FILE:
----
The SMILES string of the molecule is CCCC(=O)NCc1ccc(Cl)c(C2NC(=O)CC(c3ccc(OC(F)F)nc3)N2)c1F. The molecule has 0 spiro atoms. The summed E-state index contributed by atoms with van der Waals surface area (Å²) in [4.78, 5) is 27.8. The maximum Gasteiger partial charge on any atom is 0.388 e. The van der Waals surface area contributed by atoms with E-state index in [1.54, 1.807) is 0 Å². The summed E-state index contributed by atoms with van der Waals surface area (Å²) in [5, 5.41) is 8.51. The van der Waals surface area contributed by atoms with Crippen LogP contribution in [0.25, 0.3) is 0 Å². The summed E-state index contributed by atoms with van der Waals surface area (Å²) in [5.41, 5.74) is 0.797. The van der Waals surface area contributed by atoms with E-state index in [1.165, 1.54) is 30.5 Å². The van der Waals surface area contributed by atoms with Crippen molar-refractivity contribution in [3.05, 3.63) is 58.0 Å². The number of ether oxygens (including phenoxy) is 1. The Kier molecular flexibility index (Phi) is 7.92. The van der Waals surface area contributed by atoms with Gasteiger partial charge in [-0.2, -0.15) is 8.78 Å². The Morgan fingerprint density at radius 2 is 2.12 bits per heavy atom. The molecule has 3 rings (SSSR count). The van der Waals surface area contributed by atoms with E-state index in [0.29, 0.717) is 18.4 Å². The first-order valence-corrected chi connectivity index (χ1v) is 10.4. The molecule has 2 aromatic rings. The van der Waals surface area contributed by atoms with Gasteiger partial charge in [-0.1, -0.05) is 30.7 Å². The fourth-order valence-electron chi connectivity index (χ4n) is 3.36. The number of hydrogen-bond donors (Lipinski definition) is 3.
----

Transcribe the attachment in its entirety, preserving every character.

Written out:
The SMILES string of the molecule is CCCC(=O)NCc1ccc(Cl)c(C2NC(=O)CC(c3ccc(OC(F)F)nc3)N2)c1F. The molecule has 0 spiro atoms. The summed E-state index contributed by atoms with van der Waals surface area (Å²) in [4.78, 5) is 27.8. The maximum Gasteiger partial charge on any atom is 0.388 e. The van der Waals surface area contributed by atoms with E-state index in [1.54, 1.807) is 0 Å². The summed E-state index contributed by atoms with van der Waals surface area (Å²) in [5, 5.41) is 8.51. The van der Waals surface area contributed by atoms with Crippen LogP contribution in [0.25, 0.3) is 0 Å². The summed E-state index contributed by atoms with van der Waals surface area (Å²) in [5.41, 5.74) is 0.797. The van der Waals surface area contributed by atoms with E-state index in [1.165, 1.54) is 30.5 Å². The van der Waals surface area contributed by atoms with Crippen molar-refractivity contribution in [3.05, 3.63) is 58.0 Å². The number of ether oxygens (including phenoxy) is 1. The Kier molecular flexibility index (Phi) is 7.92. The van der Waals surface area contributed by atoms with Gasteiger partial charge in [-0.2, -0.15) is 8.78 Å². The Morgan fingerprint density at radius 2 is 2.12 bits per heavy atom. The molecule has 3 rings (SSSR count). The van der Waals surface area contributed by atoms with E-state index in [0.29, 0.717) is 18.4 Å². The first-order valence-corrected chi connectivity index (χ1v) is 10.4. The molecule has 2 aromatic rings. The van der Waals surface area contributed by atoms with Gasteiger partial charge in [-0.1, -0.05) is 30.7 Å². The fourth-order valence-electron chi connectivity index (χ4n) is 3.36. The number of hydrogen-bond donors (Lipinski definition) is 3.